Candied Bacon
serves ? (let's say 3-4, but no promises)

5 slices bacon, about 3mm thick (not too thin)
2 tsp light brown sugar for each slice

1.  Preheat oven to 200C/400F.
2.  Trim the fat from the bacon if the rind is particularly thick.  If there is too much fat, it will soak the bacon when it cooks and it will spit, as well.
3.  Place bacon on a baking tray lined with foil or baking paper.  Sprinkle each slice of bacon with brown sugar, spreading it out to coat.
4.  Bake in the oven for 10-12 minutes, until the bacon becomes a dark mahogany colour.  Keep an eye on it as it can go dark or burn quite quickly.
5.  Remove from the oven, cool on the baking tray, then chop into pieces when cool. 
Hint: Don't drain on paper towels as the caramelised sugar will stick to the paper.
6.  Serve on top of ice cream, mixed into a salad, or eat as is, as a snack.

Recipe from David Lebovitz

Thick-cut bacon is sprinkled with brown sugar. 

The resultant bacon after baking. Incredible colour and flavour!

Candied bacon with caramel cookie madness ice cream.
The salty sweetness of the bacon goes so well with the ice cream with its chunky pieces of soft cookie and caramel sauce

 One scoop is barely enough.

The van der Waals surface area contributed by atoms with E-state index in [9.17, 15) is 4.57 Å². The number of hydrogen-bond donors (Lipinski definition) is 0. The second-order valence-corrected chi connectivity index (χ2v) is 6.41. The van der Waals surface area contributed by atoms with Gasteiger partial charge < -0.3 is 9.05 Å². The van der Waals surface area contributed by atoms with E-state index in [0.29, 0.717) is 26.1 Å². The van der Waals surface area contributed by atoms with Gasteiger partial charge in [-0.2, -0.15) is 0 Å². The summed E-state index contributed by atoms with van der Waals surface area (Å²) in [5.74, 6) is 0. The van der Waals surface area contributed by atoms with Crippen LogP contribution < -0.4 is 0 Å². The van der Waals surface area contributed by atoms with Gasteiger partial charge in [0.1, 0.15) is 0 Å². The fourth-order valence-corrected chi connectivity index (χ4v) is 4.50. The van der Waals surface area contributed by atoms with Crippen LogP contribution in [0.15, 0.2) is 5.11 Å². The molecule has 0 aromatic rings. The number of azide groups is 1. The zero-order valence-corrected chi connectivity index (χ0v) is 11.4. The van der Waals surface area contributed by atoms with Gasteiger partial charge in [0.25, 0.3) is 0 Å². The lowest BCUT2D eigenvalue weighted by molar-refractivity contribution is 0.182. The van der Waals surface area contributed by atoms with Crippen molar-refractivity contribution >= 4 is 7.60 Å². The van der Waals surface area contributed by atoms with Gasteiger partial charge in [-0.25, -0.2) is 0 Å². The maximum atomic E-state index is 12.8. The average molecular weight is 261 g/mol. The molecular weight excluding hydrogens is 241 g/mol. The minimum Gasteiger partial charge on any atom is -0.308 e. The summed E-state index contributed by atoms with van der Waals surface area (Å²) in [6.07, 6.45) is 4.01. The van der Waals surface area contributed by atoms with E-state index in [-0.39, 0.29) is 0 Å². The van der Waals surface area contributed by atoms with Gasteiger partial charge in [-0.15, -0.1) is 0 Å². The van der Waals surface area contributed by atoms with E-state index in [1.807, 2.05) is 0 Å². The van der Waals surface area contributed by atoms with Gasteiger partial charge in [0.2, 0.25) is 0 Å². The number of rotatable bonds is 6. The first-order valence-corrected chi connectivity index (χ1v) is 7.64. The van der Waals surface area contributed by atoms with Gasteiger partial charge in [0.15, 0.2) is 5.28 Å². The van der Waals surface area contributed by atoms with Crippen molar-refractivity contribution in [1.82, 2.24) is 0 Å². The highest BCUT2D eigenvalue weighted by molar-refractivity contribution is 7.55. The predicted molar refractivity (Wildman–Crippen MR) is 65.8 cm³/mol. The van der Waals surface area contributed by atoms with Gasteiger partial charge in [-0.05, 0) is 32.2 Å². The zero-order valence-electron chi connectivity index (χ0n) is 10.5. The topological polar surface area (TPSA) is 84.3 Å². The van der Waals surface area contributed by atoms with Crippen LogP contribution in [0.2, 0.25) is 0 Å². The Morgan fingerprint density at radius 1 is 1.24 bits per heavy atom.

Peters Overload Ice Cream Kit Giveaway!

Thanks to Nestlé*, you could win a tub of each of the 3 new Peters Overload flavours: Violet Crumble, Caramel Cookie Madness and Rolo. The rich Peters ice cream is combined with chunks of your favourite chocolate bars, or gooey caramel sauce and soft cookie pieces.
Also included in the prize is an ice cream scoop and a set of 4 ice cream bowls.

I can verify that the chunk-to-ice cream ratio is just perfect - not too little, not too much.

All you have to do is leave a comment on this post with the magic word 'chunktastic' and tell me what your ideal ice cream would be - mix it up and go wild: the more outrageous, the better!
Entries close 7th December 2010.

Conditions of Giveaway
1.  Prize can only be delivered to Australian addresses. Limited delivery area applies.
2.  Enter as many times as you like. Winning entry will be chosen based on originality and entertainment value. Entry must contain the magic word ('chunktastic'). If you also say that 'coriander is evil', then bonus points will be awarded.
3. Competition closes at midnight 7th December 2010.  Winner will be notified by email, so an email address should accompany your entry. Or send details to

*Thanks to Nestlé and Vanessa at Momentum for providing the giveaway prize and samples of Peters Overload.

Monday, November 22, 2010

Adriano Zumbo CakeWalk Summer 2010

 Tonight was the night that Adriano Zumbo Patissier unveiled his long-awaited Summer cake range, in an even longer-awaited Cakewalk.

It was held at Rosebud Restaurant and Bar in Rozelle, NSW. Over one hundred and fifty fans of the Adriano Zumbo Appreciation (facebook) page were quick to respond to the invitation and we tried to squeeze into the venue with the hope that the local occupational health and safety and fire departments were otherwise occupied.

The pretty models were part of the NSW Miss Country Girl pageant:

Fortunately, there lots of samples of the new range were provided for us to taste.  This made up for the incessantly long wait for the show to start.